In Nov58 Fokker delivered its first turboprop aircraft after the War: the Fokker F.27 Friendship (to Aer Lingus). The F.27 became the world's best selling turboprop aircraft till today. In 1983 Fokker simultaneously launched the successors of the F27 and the F28: the Fokker 50 and the Fokker 100.
The Fokker 50 made its first flight in December 1985. Later, the Fokker 60 utility was launched as a stretched military variant of the Fokker 50 for the Netherlands Air Force.
The worldwide airline crisis of the 1990s, fierce competition and a unstable dollar put an end to Fokker in March 1996.
Read more on the demise of Fokker Aircraft Industries.
The oldest flying F.27 still around is PH-FHF, ex/ VH-NLS
Fokker F.50 U-05 of the Royal Netherlands Air Force is based at Eindhoven, but is an occasional visitor to Amsterdam-Schiphol. Photo 2002.
In 1996 the Royal Dutch Air Force introduced 2 Fokker 50s for passenger transport. They carry tailnumbers U-05 and U-6 and operate with 334 Sqdn.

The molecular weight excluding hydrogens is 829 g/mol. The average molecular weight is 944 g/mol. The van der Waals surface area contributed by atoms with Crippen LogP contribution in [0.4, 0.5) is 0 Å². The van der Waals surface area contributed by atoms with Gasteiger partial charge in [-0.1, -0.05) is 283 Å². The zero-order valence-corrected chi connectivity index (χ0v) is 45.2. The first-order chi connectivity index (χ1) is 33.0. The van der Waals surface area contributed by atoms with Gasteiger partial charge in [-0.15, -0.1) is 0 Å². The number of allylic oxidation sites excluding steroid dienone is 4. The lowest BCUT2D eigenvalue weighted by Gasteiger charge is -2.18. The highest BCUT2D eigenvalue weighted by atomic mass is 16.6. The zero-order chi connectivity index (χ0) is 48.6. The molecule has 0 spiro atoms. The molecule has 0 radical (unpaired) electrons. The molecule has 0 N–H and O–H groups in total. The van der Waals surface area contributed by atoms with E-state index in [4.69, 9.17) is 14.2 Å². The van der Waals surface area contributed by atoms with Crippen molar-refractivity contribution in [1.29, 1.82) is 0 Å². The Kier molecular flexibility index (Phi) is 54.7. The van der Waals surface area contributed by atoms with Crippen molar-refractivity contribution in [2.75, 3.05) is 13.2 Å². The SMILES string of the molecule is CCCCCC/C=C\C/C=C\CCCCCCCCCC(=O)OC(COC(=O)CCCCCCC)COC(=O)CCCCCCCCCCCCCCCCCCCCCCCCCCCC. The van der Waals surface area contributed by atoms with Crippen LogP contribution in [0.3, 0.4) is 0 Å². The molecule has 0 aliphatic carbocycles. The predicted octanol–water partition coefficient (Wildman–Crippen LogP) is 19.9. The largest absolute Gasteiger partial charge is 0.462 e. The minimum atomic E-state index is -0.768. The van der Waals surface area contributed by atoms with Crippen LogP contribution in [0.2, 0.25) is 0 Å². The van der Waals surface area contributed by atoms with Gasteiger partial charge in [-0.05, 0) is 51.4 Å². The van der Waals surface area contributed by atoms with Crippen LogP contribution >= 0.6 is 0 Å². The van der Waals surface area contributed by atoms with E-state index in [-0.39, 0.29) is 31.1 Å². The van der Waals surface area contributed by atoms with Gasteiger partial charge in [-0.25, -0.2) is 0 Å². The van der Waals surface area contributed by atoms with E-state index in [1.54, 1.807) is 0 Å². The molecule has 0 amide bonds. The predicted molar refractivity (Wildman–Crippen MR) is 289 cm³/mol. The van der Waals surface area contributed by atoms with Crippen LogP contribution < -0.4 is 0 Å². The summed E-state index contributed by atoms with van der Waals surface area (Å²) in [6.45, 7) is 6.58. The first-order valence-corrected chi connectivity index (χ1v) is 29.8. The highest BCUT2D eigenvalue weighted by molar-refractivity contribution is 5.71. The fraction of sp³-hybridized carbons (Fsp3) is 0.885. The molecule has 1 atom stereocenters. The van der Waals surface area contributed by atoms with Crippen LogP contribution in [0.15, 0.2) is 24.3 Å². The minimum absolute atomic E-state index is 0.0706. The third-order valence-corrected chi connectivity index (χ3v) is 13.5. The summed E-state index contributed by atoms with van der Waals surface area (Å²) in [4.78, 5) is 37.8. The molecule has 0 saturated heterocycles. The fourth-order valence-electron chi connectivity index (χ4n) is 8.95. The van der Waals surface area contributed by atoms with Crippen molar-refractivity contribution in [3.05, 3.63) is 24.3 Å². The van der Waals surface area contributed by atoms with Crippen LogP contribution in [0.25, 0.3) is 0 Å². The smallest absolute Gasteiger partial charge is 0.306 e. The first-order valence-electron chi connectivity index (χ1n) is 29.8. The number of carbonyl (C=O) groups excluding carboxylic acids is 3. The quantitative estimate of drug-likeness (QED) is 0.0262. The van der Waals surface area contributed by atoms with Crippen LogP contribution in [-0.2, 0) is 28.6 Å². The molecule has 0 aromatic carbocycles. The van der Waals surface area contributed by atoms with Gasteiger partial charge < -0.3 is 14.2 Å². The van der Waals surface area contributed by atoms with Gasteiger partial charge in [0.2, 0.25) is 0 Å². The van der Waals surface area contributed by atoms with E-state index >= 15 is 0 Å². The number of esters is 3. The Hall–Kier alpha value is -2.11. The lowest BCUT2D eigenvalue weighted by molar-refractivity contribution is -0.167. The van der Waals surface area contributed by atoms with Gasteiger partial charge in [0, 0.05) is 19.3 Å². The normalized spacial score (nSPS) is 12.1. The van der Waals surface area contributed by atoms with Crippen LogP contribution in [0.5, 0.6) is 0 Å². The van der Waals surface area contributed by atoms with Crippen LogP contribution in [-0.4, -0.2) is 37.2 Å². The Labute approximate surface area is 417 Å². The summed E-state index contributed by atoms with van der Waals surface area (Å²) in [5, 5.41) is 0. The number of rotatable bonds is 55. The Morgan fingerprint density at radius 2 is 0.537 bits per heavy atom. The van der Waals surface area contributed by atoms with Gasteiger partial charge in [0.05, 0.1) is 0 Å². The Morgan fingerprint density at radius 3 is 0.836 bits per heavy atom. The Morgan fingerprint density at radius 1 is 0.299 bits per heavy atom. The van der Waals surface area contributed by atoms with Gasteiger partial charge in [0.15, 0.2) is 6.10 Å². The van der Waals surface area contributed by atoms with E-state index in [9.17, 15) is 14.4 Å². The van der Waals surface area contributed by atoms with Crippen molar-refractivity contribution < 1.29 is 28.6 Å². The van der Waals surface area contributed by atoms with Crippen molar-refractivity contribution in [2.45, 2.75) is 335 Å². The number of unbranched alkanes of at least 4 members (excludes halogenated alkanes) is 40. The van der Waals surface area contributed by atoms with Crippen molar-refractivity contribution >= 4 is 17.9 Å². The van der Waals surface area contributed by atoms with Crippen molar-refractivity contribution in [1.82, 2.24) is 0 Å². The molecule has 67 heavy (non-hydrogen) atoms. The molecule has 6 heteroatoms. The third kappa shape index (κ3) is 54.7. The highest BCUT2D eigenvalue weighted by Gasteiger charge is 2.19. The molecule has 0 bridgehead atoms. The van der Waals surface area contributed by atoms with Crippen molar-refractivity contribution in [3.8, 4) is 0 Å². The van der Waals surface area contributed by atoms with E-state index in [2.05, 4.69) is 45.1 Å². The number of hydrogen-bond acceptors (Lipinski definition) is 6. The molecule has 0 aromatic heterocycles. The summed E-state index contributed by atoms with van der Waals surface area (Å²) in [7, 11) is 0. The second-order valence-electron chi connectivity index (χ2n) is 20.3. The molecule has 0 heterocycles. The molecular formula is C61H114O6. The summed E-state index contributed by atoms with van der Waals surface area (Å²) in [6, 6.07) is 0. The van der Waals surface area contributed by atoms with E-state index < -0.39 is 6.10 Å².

1985 saw a gathering of several DC-3s at Schiphol, at the ramp of the Dutch Dakota Association. The DDA had organized a celebration of the Douglas DC-3's 50th anniversary and while the airshow was at Eindhoven, the DC-3s/C-47s were parked at Schiphol.
The DC-3 (or C-47) is of course the most successful piston-engine transport in history, more than 10,000 served in a variety of roles during World War II. Remarkably, Douglas DC-3s still see service around the globe, not only with "nostalgic aviation societies" such as the DDA, but still in commercial use !
I have a variety of DC-3 pages
Douglas produced the Douglas Sleeper Transport, or DST, which evolved into the 21-seater DC-3, in 1935. This aircraft was powered by two Wright Cyclone engines, could carry 21 or more passengers, at over 150 mph in safety and comfort. The Dakota, as this aircraft was later known, was the first commercial transport aircraft capable of making a profit from carrying passengers only. Most aeroplanes in those days were being subsidised by mail and freight contracts, whilst air travel was only for the daring and the rich. The DC-3 went to war as the C-47 ("Skytrain") powered by two Pratt and Whitney radial engines and with an enlarged cargo door and strengthened fuselage. The war effort resulted in vast numbers of the C-47 to be built, but it was the design that made it "ever-lasting"...
Hopefully there will be many more anniversaries to follow !
Super Guppy F-BPPA (c/n 0002) during early 1980s
The Super Guppy was used by Airbus Industries to transport large segments of airplanes. Whilst many countries in Europe participate in Airbus, there is a constant flow of parts and a need for such "strange" airplanes. Presently (2002) this aircraft is preserved in Toulouse, headquarters of Airbus Industries.